A collaboration of coast and countryside organisations on The Lizard Peninsula

Merlin https://richardbirchettphotography.co.ukThe Merlin is our smallest bird of prey, but it makes up for its size with lots of grit and steely determination.
Photo: Richard Birchett

 

 

 

MERLIN

Scientific name: Falco columbarius

Other common names: Pigeon Hawk (North America), Eurasian Merlin (the common name of the subspecies found in Britain), Moor Hawk (Britain, late nineteenth century)

UK conservation status: Red. Protected under Schedule 1 of the the Wildlife and Countryside Act 1981.

What to look for:

Colouring and appearance: Small bird of prey, fairly stocky. There are colour variations depending on season and subspecies. Males have a blue- to silver-grey back and streaked buff to orange underparts. Females have brown to grey upperparts and brown-spotted white underparts. Both sexes have black wing feathers and banded tail feathers, with black tip and thin white band at the tail-end.
Size: Wingspan, 50 to 62 cm; length 25 to 30 cm. Females are a little larger than the males.
Where: Coast, open country including moors and heaths.
Call: Merlins are generally silent, but will make a ‘kee-kee-kee’ alarm call

Merlin https://richardbirchettphotography.co.ukIt may be the smallest of our birds of prey, but a Merlin is an exhilarating sight as it dashes by on its swiftly beating wings, or soars along in a glide, wings held close to its sides. Merlins are highly skilled hunters, chasing their prey down by flying fast and close to the ground. They mainly eat small birds, which are usually captured on the wing, but Merlins are also known to ambush their prey using trees and bushes as camouflage. They can be opportunistic, chasing after prey that has been flushed out of cover by other predators. These varying hunting tactics place Merlins among the most versatile predators of their raptor cousins.

Numbers are probably increasing here (most recent count, 900 to 1500 breeding pairs). This represents a recovery from a previous historical decline towards the end of the last century – as an apex predator, Merlins were among the most affected by the misuse of pesticides in that period. The species remains Red-listed in the UK.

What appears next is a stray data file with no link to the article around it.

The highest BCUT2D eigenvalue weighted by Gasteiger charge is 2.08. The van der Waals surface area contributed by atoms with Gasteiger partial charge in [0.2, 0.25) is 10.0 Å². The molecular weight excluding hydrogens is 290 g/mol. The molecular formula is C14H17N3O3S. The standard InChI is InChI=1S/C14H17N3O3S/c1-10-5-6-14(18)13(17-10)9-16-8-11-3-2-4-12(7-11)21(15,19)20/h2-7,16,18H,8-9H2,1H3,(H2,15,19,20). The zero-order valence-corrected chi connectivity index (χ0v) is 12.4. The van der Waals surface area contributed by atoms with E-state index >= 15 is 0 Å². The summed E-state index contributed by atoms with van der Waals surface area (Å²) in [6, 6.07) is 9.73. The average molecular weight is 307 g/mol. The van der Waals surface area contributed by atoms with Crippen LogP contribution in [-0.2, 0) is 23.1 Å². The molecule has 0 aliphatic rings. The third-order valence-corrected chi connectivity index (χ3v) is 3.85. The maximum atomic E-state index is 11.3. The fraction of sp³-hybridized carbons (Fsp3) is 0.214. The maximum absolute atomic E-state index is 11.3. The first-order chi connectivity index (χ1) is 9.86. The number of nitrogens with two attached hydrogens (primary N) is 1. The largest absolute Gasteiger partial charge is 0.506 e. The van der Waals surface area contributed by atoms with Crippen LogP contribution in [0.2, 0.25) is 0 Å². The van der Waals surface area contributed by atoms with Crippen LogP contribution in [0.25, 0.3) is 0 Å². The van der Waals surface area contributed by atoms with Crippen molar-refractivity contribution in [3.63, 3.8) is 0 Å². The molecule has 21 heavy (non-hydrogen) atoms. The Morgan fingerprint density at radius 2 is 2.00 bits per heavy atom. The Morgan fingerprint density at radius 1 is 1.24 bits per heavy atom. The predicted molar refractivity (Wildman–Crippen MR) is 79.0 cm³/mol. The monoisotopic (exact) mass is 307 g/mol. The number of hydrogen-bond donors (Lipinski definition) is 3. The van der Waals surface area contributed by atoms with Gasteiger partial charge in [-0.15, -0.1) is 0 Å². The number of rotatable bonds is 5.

The primary Eurasian Merlin breeding populations are further north, including Iceland. The British Isles lie in the south of their range, and breeding pairs here can be found in high moorland. In the UK, Merlins are predominantly ground-nesting, hiding their nests among the undergrowth. This contrasts with European populations, which nest in trees. UK population breeding habits have been changing since the 1970s, however, and some birds are now nesting in trees close to the edges of conifer stands. This is another tick for the versatility of Merlins as they adapt to changes in their breeding habitats.

Merlin https://richardbirchettphotography.co.ukGround nests are shallow, built of twigs and vegetation. The female lays up to five eggs, and it is she who is primarily on incubation duty, though the male will help out. He, however, focusses on finding food for his mate and their young. The young fledge after about 30 days, and are fully independent 30 days later. In winter, birds move to open country inland and to the coast, and numbers are increased by birds migrating from further north. They roost in groups, often sharing space with Hen Harriers.

Did you know…?

… The genus name Falco is from the Latin for sickle, a nod to the curved claws of birds in this group. The species name columbarius is also Latin, meaning of doves.

… Merlins were used in mediaeval falconry. The Book of St Albans listed the species as “the falcon for a lady”.

 

More information and references:

Svensson, L., Mullarney, K., Zetterstrom, D.,1986. Collins Bird Guide, second edition (translated by Christie, D., Svensson, L.). HarperCollins, London.

 

Published: May 2020
Author: Amanda Scott
Photos: Richard Birchett (website and YouTube page)  

Find out about other birds you can see on The Lizard